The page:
2021 Curriculum

This year is our 7th year of homeschooling, and what an incredible journey its been! The curriculum is one of my favorite things to talk about, and I love sharing what we use. I hope to help others see what all is out there because there is A LOT. I’m pretty excited about what we selected for this school year! (We started this school year a couple of months ago to show a few examples of the lessons)


I love to use this time for our Habits/Character, History, Science, Bible, and Read Aloud. (I alternate science and history to every other day). The kids drink their daily smoothies and eat breakfast while I read for each subject.

Habits and Character

“Get rid of the weeds, and foster the flowers.”

-Charlotte Mason

It’s essential to my husband and me that our children are well-rounded and respectful adults with manners and wholesome values.



This year we are studying Mammals, Ecosystem, and the Human Body part 1 with The Good and the Beautiful. They have such marvelous choices for science.

Map of the animals and their location from TGATB
A little sample of a lesson

Most science units come with extra materials such as books or kits.

* You can find free samples of everything on their website. They even offer a free Marine Biology unit!

Our vocabulary wall- I’m working on ways to make it more aesthetic.


We are using TGATB History 1, which covers the following:

  • Ancient Egypt
  • The Middle Ages and Renaissance
  • The French & Indian War – Revolutionary War
  • The Victorian Era. The history of flight. The cold war era.
Little Miss’ presentation of the Nile River she made on her Ipad.


First Start French is a beautiful curriculum for beginners. The lessons are short and straightforward, and it comes with a DVD if you need help pronouncing anything. We haven’t done too much of this, but my daughter is pleased with it.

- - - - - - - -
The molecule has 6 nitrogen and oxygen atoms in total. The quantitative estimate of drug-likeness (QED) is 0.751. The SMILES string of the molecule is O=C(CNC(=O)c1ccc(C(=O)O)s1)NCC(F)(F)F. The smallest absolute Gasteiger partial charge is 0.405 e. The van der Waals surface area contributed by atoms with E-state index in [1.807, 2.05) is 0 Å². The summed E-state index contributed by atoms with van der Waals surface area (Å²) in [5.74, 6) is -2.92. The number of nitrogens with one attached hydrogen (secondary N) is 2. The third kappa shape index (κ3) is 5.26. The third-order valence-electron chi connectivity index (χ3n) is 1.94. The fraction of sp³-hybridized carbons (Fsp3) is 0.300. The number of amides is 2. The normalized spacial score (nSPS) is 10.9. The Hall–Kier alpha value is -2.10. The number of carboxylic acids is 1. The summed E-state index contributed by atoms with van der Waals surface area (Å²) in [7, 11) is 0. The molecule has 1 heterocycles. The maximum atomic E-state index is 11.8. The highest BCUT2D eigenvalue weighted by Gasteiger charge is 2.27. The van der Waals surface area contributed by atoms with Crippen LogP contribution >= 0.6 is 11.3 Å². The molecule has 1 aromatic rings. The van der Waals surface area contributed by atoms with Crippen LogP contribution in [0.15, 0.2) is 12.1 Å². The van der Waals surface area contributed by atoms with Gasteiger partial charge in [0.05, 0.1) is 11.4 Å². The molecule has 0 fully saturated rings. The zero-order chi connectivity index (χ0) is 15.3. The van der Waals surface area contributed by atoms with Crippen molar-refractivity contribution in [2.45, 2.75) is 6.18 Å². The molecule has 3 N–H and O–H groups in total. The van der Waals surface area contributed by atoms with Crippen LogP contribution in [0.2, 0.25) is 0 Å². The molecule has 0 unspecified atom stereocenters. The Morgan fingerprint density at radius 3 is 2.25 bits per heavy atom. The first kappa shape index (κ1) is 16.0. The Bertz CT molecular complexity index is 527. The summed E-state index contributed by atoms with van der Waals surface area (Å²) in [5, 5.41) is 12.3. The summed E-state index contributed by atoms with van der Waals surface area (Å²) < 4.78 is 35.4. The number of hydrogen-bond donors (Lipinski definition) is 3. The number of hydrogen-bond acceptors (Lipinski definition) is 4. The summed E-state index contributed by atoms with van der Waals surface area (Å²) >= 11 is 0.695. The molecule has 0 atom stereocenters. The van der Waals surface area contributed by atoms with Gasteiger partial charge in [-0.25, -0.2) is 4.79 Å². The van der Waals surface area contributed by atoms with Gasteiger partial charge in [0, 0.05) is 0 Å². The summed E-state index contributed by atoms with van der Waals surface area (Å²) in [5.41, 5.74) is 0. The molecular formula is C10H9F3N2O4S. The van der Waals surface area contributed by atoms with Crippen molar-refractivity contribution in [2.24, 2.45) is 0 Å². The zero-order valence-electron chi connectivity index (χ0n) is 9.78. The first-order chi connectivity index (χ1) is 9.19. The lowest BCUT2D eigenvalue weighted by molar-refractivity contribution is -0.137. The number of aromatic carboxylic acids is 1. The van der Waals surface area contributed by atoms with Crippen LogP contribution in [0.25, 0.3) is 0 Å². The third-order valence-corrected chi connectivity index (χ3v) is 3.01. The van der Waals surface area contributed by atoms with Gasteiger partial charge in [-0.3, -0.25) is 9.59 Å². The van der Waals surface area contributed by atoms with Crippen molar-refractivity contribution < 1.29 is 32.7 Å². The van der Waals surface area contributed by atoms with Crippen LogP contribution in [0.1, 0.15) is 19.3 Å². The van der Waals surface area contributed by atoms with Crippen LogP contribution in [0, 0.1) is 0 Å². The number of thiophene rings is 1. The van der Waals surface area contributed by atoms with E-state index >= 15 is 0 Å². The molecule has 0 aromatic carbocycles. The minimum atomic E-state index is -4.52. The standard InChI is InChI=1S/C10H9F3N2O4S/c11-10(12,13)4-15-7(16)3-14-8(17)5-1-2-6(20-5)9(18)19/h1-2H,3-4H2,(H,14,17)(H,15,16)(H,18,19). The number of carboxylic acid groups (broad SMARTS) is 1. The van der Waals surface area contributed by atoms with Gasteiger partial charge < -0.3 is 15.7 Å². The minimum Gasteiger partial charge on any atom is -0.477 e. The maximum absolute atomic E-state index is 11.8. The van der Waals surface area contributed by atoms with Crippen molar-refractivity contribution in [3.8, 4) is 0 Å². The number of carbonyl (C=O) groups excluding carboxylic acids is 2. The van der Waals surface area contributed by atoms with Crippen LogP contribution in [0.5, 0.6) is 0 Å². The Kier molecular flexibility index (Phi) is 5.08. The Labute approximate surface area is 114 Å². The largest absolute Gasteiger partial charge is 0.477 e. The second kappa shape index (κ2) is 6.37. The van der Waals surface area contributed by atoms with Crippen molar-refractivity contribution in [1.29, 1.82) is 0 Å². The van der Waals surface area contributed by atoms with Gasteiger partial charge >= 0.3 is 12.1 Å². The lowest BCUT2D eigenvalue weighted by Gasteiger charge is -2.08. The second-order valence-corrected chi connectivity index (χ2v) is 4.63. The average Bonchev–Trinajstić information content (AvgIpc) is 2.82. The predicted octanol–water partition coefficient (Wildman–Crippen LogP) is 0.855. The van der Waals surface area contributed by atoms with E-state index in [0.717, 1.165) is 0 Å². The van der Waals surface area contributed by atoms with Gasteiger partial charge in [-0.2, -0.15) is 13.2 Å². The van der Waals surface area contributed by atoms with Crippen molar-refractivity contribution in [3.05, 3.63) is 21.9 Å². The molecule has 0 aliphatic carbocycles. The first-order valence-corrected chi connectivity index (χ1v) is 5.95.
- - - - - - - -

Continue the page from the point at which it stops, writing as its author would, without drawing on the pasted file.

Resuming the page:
Bible and Read alouds

With time and my sons’ patience allowing, I get one or the other of these topics. The read-aloud gets swapped out and replaced with other books after we finish with the selected.

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*The Good and the Beautiful also offer a free download of clean and trustworthy books along with their library of wholesome books. You will never have to worry about what your child is reading again.

The Chronological Life Application Study Bible is new for us. Still, I wanted something a little more aesthetically pleasing since my daughter and I are both very visual people, and this bible checks all of the boxes. With charts, photos, maps, and notes, it makes it very reader-friendly!


For Math, we are doing level 4 with The Good and the Beautiful. Every day, she does her daily dose as pictured, then we move on with the main lesson. I am SUPER excited about their new Simply Good and Beautiful Math. Little Miss finished level 3 way before the new release date, so I snagged an old edition until then.

*The Good and The beautiful levels are advanced so it is recommended you take their placement test.